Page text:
Fires, Power Outages And Lost Data How To Keep Your Home Technology Safe

Surge protectors

Say you have a decent Ethernet set-up in your home. You work from your apartment or regularly kick back and stream Netflix after a hard day’s work. Whatever you use your high-speed for, you’re feeling pretty good about your hardware and software’s capabilities. So what do you do when all of your expensive technology is put at risk? One of the most common issues that strikes when least expect is a power surge, a power outage and even a high-rise fire, laying to waste thousands of dollars worth of equipment and forcing many to dig into their insurance to cover the damages. The good news, however, is that you can easily avoid these common hazards and stream, work or play with complete confidence.

Fire Hazards

Nobody wants to deal with the aftermath of a fire. Not only is that damage to your equipment, that’s potential danger to your person, your family and your animals, if any! Damaged or frayed cell phone chargers have been found to be one of the most common fire hazards in the United States, causing thousands of small to large fires on a yearly basis. Not just that, a damaged or frayed lightning cable or HDMI cable can pose the same risk. If you notice any of the inner workings poking out? Toss it and get a new model.

Surge Protection

So you and your lightning cable set-ups are plenty prepared in case of a fire. What about surge protection, though? A power surge can be incredibly shocking, shutting down your entire set-up and putting all of your important data at risk. A surge measures less than 500V and lasts less than two seconds, but a spike is much shorter in duration and can measure into thousands of volts. Whole house surge protectors can divert excess voltage from your home and keep your technology safe. Think a $250 price tag for a main service panel is excessive? Compare that to most insurance claims after surges, many of which exceed $10,000.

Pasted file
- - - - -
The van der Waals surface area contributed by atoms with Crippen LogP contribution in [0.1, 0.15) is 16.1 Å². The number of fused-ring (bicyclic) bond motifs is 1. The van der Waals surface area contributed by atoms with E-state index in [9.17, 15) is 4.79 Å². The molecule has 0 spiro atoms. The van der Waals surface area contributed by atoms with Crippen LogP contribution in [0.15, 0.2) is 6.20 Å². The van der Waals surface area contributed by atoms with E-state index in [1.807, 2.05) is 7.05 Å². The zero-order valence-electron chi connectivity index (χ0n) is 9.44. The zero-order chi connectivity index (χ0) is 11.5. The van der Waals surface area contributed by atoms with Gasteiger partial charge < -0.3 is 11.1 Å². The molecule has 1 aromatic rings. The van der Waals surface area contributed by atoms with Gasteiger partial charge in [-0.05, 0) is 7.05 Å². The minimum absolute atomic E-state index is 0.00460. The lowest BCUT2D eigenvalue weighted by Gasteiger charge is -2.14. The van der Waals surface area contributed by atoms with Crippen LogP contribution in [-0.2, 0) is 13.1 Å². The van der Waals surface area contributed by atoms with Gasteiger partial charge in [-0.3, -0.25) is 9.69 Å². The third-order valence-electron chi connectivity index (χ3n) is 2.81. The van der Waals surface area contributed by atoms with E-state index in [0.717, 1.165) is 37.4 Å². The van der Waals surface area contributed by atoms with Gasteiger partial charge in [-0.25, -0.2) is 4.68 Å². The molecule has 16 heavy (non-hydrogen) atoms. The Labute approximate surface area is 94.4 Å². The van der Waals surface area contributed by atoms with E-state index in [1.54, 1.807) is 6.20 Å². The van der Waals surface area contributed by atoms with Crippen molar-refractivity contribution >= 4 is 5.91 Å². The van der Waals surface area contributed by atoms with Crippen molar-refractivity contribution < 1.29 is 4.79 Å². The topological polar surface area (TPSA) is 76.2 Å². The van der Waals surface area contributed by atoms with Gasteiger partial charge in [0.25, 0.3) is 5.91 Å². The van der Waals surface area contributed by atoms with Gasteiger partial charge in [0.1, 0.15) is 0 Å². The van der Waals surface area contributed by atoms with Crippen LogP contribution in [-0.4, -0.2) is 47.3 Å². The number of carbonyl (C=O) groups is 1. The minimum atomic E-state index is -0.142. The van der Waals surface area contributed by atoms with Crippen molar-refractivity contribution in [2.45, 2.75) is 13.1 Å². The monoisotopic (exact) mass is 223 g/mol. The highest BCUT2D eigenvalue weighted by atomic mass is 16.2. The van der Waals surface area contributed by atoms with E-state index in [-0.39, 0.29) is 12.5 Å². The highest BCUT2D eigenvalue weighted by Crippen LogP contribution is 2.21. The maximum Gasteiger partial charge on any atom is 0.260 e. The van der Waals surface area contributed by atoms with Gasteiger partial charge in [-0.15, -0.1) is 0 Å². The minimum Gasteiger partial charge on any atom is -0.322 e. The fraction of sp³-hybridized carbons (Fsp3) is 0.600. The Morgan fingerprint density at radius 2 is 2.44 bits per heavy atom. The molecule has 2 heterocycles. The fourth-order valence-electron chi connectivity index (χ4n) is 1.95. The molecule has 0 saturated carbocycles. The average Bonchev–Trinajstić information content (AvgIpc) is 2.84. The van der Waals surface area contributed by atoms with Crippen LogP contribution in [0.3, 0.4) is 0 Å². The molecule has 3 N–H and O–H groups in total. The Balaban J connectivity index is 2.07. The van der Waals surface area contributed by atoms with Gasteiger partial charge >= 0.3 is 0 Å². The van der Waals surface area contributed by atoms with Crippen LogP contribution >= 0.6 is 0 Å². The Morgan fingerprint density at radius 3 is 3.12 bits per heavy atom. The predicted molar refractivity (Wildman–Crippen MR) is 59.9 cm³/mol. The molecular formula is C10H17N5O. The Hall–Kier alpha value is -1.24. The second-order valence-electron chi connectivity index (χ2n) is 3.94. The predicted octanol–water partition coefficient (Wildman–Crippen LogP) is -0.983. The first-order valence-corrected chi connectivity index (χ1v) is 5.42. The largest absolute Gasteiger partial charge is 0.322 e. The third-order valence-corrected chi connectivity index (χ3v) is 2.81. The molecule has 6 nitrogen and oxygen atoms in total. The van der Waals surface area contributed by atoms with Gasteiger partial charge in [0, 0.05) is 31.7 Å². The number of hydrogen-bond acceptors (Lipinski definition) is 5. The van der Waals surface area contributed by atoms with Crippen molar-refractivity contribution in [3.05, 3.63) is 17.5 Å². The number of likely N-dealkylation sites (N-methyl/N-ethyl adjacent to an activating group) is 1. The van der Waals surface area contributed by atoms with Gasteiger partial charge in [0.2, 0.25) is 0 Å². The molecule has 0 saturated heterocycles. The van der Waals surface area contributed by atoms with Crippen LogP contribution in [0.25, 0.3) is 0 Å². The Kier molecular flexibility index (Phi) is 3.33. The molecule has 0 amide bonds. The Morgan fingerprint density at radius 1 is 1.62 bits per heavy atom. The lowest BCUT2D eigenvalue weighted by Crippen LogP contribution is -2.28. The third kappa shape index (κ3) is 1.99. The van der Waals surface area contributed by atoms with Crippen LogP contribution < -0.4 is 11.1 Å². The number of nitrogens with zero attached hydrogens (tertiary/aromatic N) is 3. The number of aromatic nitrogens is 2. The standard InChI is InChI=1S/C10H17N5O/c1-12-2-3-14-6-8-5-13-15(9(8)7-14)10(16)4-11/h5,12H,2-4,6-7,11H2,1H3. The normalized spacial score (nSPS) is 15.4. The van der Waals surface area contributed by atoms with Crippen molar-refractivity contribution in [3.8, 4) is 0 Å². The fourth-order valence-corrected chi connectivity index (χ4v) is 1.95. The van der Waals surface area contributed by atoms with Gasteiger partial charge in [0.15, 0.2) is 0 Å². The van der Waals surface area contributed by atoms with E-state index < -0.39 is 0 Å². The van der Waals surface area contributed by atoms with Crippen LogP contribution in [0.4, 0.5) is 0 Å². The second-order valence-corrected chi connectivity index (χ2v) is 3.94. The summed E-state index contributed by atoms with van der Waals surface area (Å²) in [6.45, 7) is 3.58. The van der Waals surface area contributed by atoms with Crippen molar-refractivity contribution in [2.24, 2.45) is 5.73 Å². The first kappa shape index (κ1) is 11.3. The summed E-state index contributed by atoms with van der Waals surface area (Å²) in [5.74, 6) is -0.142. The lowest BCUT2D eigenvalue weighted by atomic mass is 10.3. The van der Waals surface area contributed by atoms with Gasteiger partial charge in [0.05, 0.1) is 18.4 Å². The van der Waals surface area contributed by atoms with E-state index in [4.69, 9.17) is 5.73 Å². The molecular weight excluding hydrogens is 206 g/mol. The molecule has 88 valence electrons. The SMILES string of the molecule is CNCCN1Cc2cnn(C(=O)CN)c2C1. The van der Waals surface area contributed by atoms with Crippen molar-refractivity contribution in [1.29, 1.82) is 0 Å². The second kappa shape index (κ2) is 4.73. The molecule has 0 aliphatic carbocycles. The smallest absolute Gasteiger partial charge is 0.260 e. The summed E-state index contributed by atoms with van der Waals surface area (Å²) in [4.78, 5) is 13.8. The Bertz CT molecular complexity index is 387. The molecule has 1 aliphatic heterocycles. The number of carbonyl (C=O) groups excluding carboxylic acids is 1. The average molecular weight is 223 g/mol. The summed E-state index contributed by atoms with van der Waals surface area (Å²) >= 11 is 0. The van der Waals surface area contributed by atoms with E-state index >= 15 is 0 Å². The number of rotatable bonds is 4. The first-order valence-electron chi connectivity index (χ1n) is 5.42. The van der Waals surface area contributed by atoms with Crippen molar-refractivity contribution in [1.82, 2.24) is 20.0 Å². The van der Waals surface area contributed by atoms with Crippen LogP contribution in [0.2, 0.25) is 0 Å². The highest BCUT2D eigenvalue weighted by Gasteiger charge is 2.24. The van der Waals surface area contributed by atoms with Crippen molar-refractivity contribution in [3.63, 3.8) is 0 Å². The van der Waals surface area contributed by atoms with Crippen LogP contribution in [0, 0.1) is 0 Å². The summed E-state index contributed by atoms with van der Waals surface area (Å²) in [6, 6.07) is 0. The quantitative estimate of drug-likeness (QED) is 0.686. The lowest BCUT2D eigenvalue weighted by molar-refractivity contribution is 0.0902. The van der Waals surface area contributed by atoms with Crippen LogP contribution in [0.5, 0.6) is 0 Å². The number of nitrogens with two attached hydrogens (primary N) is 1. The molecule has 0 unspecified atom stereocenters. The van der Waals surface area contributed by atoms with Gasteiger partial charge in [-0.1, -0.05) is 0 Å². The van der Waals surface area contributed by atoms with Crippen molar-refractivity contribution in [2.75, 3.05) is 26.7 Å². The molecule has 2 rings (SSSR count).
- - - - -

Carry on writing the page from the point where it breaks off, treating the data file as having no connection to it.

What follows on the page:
Lost Wires

Setting up your system doesn’t have to be a jumble of wires, cables and connections. Keep them organized by bunching them up with simple tape, twist and color-coded notes. HDMI cables are used for video quality, able to pass video resolutions from 480i to 4K, while CAT cables provide you with any Ethernet speed you want. The HDMI 1.4 can also accommodate Blu-ray standards. Bunching up like cables with like cables will reduce frustration when it’s time to hook up a new system or install new hardware. Lightning cable or USB 2.0 cable? No problem!

Basic Bandwidth

Last, but not least, let’s talk about basic bandwidth. The USB 2.0 specification was originally released back in 2000 and was noticeable for increasing the amount of bandwidth from 12Mbit/s to 480 Mbit/s. While USB 3.0 cables are compatible with USB 2.0 devices, the performance is only going to remain at the 2.0 level. There’s no reason to spend excess money when piecing together your set-up, so try to get similar hardware so you’re not sacrificing functionality for the same price.

Crafting An Ideal Set-Up

There’s no reason you can’t stay safe even as you enjoy the very best streaming, internet and downloading has to offer. There are over 100 million iPhones users in the United States as we speak, meaning frayed and damaged charger cables are a common occurrence that can be easily avoided with a sharp eye. Surge protectors will keep your data and hardware safe from a power outage and grouping your cables together is a great way of staying organized. Keep these tips in mind next time you shop for an affordable lightning cable or USB 2.0 device cable and you won’t have to worry about a thing.

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